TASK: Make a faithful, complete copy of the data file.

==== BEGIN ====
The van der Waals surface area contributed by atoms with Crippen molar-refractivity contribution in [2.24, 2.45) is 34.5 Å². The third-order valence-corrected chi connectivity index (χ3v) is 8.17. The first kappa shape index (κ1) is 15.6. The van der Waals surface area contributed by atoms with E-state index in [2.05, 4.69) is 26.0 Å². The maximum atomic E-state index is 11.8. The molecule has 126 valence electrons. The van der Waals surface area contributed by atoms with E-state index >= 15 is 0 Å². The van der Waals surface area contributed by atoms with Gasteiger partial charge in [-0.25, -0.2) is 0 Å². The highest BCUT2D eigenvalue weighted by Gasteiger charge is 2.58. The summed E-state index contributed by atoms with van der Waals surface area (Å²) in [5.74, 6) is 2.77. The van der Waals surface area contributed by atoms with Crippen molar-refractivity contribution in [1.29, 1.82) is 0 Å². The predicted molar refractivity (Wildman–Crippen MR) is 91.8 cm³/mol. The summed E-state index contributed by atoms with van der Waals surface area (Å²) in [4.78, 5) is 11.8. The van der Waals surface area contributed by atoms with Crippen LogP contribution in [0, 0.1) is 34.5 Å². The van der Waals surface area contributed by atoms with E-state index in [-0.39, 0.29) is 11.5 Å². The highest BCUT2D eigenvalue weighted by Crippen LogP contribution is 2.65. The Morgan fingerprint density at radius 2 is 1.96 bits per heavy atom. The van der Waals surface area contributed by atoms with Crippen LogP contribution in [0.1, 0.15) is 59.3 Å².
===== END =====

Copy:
The van der Waals surface area contributed by atoms with Crippen molar-refractivity contribution in [2.24, 2.45) is 34.5 Å². The third-order valence-corrected chi connectivity index (χ3v) is 8.17. The first kappa shape index (κ1) is 15.6. The van der Waals surface area contributed by atoms with E-state index in [2.05, 4.69) is 26.0 Å². The maximum atomic E-state index is 11.8. The molecule has 126 valence electrons. The van der Waals surface area contributed by atoms with E-state index >= 15 is 0 Å². The van der Waals surface area contributed by atoms with Gasteiger partial charge in [-0.25, -0.2) is 0 Å². The highest BCUT2D eigenvalue weighted by Gasteiger charge is 2.58. The summed E-state index contributed by atoms with van der Waals surface area (Å²) in [5.74, 6) is 2.77. The van der Waals surface area contributed by atoms with Crippen molar-refractivity contribution in [1.29, 1.82) is 0 Å². The predicted molar refractivity (Wildman–Crippen MR) is 91.8 cm³/mol. The summed E-state index contributed by atoms with van der Waals surface area (Å²) in [4.78, 5) is 11.8. The van der Waals surface area contributed by atoms with Crippen LogP contribution in [0, 0.1) is 34.5 Å². The van der Waals surface area contributed by atoms with E-state index in [-0.39, 0.29) is 11.5 Å². The highest BCUT2D eigenvalue weighted by Crippen LogP contribution is 2.65. The Morgan fingerprint density at radius 2 is 1.96 bits per heavy atom. The van der Waals surface area contributed by atoms with Crippen LogP contribution in [0.1, 0.15) is 59.3 Å².